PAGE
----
Since starting at the Humanist Chaplaincy in the Fall of 2009, Sarah has been involved with much of the programming, including major events with Discovery’s The MythBusters, Stephen Fry, and Seth MacFarlane. Check out her interview with bestselling author Jodi Picoult.
Executive Assistant/ Administrative Manager
Conrad Hudsonis the Administrative Manager for the Humanist Community at Harvard office as well as the Executive Assistant for Chaplain Greg Epstein.
Conrad earned his bachelor’s in accounting from the University of Kansas where he focused on supporting local non-profit organizations with accounting, administration, and business software training. While at KU he also became involved in the secular community, serving as Vice-President and then President of the Society of Open-Minded Atheists & Agnostics, winner of the Secular Student Alliance’s 2011 Best Activist award and founder of their annual conference Reasonfest winner of the Center for Inquiry’s Best On Campus Event award. He has also previously volunteered his time as counselor at Camp Inquiry and as treasurer for the Secular Student Alliance.
Raised as a Jehovah’s Witness in the midwest, a tight-knit community, but one closed to and withheld from minds who dared to question its dogma. Conrad came to the Humanist Community at Harvard looking for a way to create community for freethinkers of all types who are willing to join hands in making this world a little more bearable.
Campus Organizing Fellow
Chelsea Linkis the Campus Organizing Fellow at the Humanist Chaplaincy at Harvard.
Chelsearecently graduated from Harvard College (’12), where she studied History & Science with a focus in the history of medicine. While at school, she served as both the Vice President of Outreach of the Harvard Secular Society and the President of the Harvard College Interfaith Council. She was honored to receive HCH’s Service to Humanity Award for her interfaith service initiatives.
In addition to her regular-ish column on Assistant Chaplain Chris Stedman’s blog NonProphet Status, Chelsea runs her own blog, Blogging Biblically, where she documents her attempt to read the Bible in [approximately] a year. She has also contributed to blogs such as the Interfaith Youth Core and Social Action Massachusetts. In her spare time, Chelsea runs bone marrow drives as a Volunteer Ambassador for the National Marrow Donor Program. She also enjoys cooking while pretending she’s on Top Chef, adores word games of all kinds (and was once the President of the illustrious Harvard College Crossword Society), and tends to kill the mood at parties by unnecessarily reciting Shakespeare.
Humanist Learning Lab
Update: the Registration Form is now available. Please email, fax, or mail to Chelsea Link.
The Humanist Community at Harvard is thrilled to announce our plans for a pilot program called the “Humanist Learning Lab” this Fall. If you read about this program in our piece at WBUR.org, or anywhere else, please sign up for our weekly email announcements (in the box to the right of the screen). We’ll be sending out more information over the coming weeks, and seeking feedback from interested families.
Here at HCH, we envision the Humanist Learning Lab as a safe space for children and adolescents to ask big questions and explore what it means to live a good life. While their family members participate in the programming for adults, younger members will be introduced to humanist thought and values through discussions and activities appropriate for their stage of life. Preschool-aged children will learn about key humanist values like compassion, environmentalism, and equality. Older children, in addition to developing critical thinking skills and continuing their investigation of morality will study the history of humanism and important humanist thinkers, allowing them to feel connected to a community heritage as rich as the traditions their friends learn about in church school or Hebrew school. Teenagers will analyze more complex and nuanced ethical issues and dig deeper into specific humanist values such as health and sexuality.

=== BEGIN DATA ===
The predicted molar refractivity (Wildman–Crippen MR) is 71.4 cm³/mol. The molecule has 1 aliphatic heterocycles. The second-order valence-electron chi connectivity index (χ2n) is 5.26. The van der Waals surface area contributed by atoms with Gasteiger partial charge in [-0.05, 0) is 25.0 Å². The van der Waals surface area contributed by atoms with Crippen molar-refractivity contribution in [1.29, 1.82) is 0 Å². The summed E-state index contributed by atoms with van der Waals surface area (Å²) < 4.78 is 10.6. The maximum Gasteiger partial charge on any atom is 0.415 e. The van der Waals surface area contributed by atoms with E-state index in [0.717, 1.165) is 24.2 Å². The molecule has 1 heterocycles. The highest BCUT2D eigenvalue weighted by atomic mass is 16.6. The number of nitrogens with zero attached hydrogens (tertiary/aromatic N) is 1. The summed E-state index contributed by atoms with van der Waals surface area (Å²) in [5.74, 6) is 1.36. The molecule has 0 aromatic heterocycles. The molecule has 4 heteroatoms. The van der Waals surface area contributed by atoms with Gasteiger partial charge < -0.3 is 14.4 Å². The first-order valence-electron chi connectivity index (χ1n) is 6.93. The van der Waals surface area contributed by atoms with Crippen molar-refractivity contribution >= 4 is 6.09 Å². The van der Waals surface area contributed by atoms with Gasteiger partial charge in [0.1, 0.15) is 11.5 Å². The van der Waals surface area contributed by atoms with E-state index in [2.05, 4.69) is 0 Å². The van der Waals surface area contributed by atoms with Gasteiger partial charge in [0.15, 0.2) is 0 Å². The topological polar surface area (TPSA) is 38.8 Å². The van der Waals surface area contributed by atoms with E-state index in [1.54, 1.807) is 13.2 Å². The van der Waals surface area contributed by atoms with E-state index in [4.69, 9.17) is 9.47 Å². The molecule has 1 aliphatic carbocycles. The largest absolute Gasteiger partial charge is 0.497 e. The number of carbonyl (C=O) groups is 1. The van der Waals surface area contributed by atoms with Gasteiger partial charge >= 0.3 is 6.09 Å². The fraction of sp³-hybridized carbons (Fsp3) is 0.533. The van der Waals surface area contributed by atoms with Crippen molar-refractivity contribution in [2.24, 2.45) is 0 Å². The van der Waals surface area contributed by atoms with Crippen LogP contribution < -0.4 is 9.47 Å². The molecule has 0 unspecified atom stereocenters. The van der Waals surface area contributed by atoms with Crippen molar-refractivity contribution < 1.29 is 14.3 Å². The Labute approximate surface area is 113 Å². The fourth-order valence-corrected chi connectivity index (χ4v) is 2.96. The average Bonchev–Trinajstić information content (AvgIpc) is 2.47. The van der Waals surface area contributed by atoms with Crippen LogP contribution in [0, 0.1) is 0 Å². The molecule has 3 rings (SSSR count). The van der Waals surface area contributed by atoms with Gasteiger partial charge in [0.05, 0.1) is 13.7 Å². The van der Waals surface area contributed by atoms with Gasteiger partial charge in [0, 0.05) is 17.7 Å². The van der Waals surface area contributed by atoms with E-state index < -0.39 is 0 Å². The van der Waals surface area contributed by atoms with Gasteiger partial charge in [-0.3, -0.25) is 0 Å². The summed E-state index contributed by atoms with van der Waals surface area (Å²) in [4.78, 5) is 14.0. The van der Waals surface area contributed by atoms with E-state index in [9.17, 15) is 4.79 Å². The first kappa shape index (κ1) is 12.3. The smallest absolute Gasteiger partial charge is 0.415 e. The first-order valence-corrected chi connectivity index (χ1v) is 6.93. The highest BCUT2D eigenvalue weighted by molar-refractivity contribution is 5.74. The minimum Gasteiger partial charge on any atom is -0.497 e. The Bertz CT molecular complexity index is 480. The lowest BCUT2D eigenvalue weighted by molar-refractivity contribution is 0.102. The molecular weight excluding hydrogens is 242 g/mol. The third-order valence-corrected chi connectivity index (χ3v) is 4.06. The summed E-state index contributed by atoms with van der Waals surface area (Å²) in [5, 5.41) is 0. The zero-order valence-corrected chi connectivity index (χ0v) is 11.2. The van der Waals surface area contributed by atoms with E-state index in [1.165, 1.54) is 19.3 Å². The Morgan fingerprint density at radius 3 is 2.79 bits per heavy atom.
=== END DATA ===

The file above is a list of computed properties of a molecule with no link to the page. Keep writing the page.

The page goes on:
Frequently Asked Questions (Under Construction)
Who can participate in the Humanist Learning Lab?
Due to the demand for programming for multiple age groups, we will run three different programs each Sunday: the Finches, the Beagles, and the Barnacles. The Finches will be a reading- and discussion-based youth group for teens (ages 13-18). The Beagles will be a Sunday school with a mix of reading, discussion, and hands-on activities. Rather than enforcing a lower age bound, we welcome strong readers of any age under 13 to join the Beagles program. The Barnacles will be a childcare program for children too young for the Beagles.
But really, what’s with all the animals?
One of our goals for the Humanist Learning Lab will be to teach young people about the history of Humanism and other non-religious traditions, and to introduce them to some important thinkers who have influenced this history. Charles Darwin was not only an agnostic whose values were extremely progressive for his time, but also a great scientist who introduced the world to the theory of evolution by means of natural selection in his masterwork, On the Origin of Species. One of the key observations that led Darwin to develop this theory was the diversity of beak structures, optimized for different food sources, among finches on the Galapagos Islands. The ship in which he embarked on his research trip too the Galapagos was called the HMS Beagle. And finally, before Darwin published Origin, he earned his reputation as a skilled biologist through nearly a decade of intensive study of, yes, barnacles.